Tuesday, December 9, 2014

Dinakar Desai, the poet and me

Note: Those who know Kannada will enjoy this post more.


I was not named after Dinakar Desai, but people remembered him through my name! 
Read on, you will come to know.  First I must brief about the great man.

The name of Dinakar Desai  [click for Wiki link] was on every Kannadiga's lips, esp. during the 1970s and 80s when Kannada magazines and periodicals carried his four-line limericks [ಚುಟುಕ].  These limericks were extremely popular for their beauty, simplicity, relevance, crispness, and meaningfulness. In fact, Desai is considered as ಚುಟುಕ ಬ್ರಹ್ಮ [chutuka brahma - creator of limericks]. This became his 'signature format' which other poets followed later. 

The topics for his limericks ranged from current affairs to politics and politicians or about life or just about anything which everyone easily understood.  He coated reality with a subtle touch of humour. That became his style loved by thousands of readers.  He has written thousands such limericks which were published in many pages of Kannada magazines for many years.

Desai lived between 1909 and 1982, was a poet, educationist, writer and political activist.  
 Kamat's Potpourri  [some info here].

Regarding the selection of topics, Desai himself wrote in his inimitable style:

ನಾನು ಬರೆಯುವುದೆಲ್ಲ ನಡೆದ ಸುದ್ದಿ. 
ಇದಕೆ ಸಾಕೆನಿಸುವುದು ಸಾಮಾನ್ಯ ಬುದ್ದಿ. 
ಸಾಮಾನ್ಯ ಬುದ್ದಿ ಇದ್ದವೆರೆಷ್ಟು ಹೇಳು?
ಹೇಳದ್ದಿದರೆ ಒಳಿತು. 
     
He also says,

ನಾ ಬರೆದ ಚುಟುಕಗಳಿಗುಂಟು ಆಧಾರ. 
ಇವು ಜೀವನದ ಅನುಭವದ ಸಾರ.

Another quadruplet reveals his humility:

ನಾ ಬರೆದ ಚುಟುಕಗಳು ವಿಪರೀತ
ಶೇಕಡ ತೊಂಬತ್ತು ಹೊಡೆಯುವುವು ಗೋತ
ಉಳಿದ ಹತ್ತರ ಪೈಕಿ ಏಳೆ೦ಟು ಸತ್ತು
ಒಂದೆರಡು ಬದುಕಿದರೆ ಅವು ಮಾತ್ರ ಮುತ್ತು.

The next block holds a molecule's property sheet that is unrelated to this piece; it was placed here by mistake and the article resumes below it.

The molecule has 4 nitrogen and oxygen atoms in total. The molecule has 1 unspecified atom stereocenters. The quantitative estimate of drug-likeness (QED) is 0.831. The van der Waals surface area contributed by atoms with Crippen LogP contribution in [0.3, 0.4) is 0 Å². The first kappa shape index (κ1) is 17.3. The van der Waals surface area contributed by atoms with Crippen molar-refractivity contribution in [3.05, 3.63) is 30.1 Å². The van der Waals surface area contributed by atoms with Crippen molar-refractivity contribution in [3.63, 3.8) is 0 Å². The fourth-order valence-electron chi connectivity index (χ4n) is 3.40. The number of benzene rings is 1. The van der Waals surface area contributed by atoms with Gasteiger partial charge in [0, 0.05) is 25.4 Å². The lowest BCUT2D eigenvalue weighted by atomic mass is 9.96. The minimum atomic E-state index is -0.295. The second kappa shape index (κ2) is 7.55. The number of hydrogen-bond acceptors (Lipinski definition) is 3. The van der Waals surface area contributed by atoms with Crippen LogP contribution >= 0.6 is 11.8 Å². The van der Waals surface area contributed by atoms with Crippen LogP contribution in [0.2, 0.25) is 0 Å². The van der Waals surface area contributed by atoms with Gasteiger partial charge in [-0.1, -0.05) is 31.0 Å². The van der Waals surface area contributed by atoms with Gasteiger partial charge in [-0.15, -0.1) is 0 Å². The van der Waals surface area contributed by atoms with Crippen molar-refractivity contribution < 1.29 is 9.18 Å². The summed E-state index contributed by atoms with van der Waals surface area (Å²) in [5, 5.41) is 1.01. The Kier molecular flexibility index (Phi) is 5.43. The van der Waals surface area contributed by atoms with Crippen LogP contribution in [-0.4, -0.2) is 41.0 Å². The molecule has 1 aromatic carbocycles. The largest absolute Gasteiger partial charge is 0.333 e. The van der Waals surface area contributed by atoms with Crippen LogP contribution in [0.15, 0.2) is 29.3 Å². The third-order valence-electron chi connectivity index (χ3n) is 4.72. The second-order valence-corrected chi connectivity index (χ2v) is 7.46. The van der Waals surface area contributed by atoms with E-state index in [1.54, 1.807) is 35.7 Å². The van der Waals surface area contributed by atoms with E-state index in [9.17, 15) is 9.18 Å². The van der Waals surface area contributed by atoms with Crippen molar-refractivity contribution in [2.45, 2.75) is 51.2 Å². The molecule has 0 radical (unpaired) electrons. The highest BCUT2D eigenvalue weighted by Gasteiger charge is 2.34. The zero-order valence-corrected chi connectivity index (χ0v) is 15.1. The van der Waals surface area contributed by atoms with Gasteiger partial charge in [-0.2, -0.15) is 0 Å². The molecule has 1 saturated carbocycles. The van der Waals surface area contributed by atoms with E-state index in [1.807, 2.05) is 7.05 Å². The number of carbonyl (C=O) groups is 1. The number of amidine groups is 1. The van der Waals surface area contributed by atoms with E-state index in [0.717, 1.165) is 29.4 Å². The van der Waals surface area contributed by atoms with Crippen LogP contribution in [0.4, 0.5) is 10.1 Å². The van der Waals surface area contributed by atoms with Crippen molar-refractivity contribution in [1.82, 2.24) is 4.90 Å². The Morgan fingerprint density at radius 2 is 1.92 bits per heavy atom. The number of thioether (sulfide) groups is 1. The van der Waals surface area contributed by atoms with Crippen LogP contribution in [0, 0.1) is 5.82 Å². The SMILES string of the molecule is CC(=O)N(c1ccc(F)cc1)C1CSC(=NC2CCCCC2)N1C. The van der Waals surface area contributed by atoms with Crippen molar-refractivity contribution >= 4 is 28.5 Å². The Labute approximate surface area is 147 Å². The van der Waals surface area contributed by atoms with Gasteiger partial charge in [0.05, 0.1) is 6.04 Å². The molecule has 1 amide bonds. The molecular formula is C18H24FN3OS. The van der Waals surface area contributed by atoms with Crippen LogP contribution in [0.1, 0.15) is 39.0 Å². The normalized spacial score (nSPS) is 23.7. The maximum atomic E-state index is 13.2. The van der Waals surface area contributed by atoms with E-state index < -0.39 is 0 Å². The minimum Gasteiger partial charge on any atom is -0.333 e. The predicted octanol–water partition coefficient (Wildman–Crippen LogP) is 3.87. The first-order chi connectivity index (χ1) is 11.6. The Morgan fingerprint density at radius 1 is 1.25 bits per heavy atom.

...which means, "My chutukas are too many, nearly 90% are a flop.  Of the remaining, atleast seven to eight will die and if the remaining one or two survive they will be the real gems." 

For one who did not like real poetry in college, these used to impress me. My father used to subscribe to various magazines as reading books was an important pastime before the advent of computers.  Desai's limericks were published in ಸುಧಾ and ಮಯೂರ particularly.

Through him, I would also get a free suffix of  'Desai' whenever I answered my name.  There would be that instant reaction 'Dinakar Desai'!!  I felt so happy with that.   It was better than someone rhymed my name for some teasing fun as 'Dinakara Emmekara' - 'ದಿನಕರ ಎಮ್ಮೆಕರ '  [ಎಮ್ಮೆ = buffalo].  I used to enjoy both, anyhow! 

I could not believe that this suffixing even went in print!! I was playing cricket for Mysore Zone at Tumkur in 1983.  Someone from our team was scoring in the book and in the evening when the press reporter came to collect the match scores, he was shown our score book.  There it was, the scorer had written my name as 'Dinakar Desai'!! The next day, it came in ಪ್ರಜಾವಾಣಿ newspaper with the 'Desai' suffix because I had also put up a good peformance!
See clipping below - underlined in red.  Mysteriously, the second day's report had deleted the suffix!  .


The original Dinakar Desai had died in 1982 and as the 1980s went through, his name also waned with the public because magazines stopped printing his quadruplets. Thirty years on, I wonder if the newer generation has heard of him at all!  But his contribution to the literary world was so immense that a 'Dinakar Desai Award' came into being after his death.
But I'll be there anyway....

Here is my silly little rhymer on my cousin Subbu:

ನಮ್ಸುಬ್ಬು 
ಇವನ ಹೆಸರು ಸುಬ್ಬು,
ಬಲು ಚೆಂದ ಇವನ ಹುಬ್ಬು,
ಆದರೆ ಇವನ ಹಲ್ಲು ಕೊಂಚ ಉಬ್ಬು,
ಇವನ ಬಾಯಂತೂ ಬಲು ಗಬ್ಬು. 

ನಮ್ಸುಬ್ಬುವಿಗೆ ಇಲ್ಲ ಕೊಬ್ಬು,
ಅವರಪ್ಪ ಬೆಳೆದಿದ್ದ ಕಬ್ಬು,
ಇವರ ಮನೇಲಿಲ್ಲ ಬಾತ್ ಟಬ್ಬು,
ನಮ್ಸುಬ್ಬುವಿಗೆ ಓದಲಾಗಲಿಲ್ಲ ಬೀ-ಲಿಬ್ಬು. 

ಅವನ ಬೈಸ್ಕಲ್ಲ್ಗಿತ್ತು ಹಬ್ಬು,
ಎಡವಿ ಮಾಡ್ಕೊಂಡ ಅಬ್ಬು,
ಅಬ್ಬುವಿಗೆ ಮಾಡ್ತಿದ್ದ ರಬ್ಬು,
ಇವನೇ ನಮ್ಸುಬ್ಬು. 

~ ಕೊ. ರಾ. ದಿನಕರ 

Tuesday, October 28, 2014

Deepavali festival of bygone days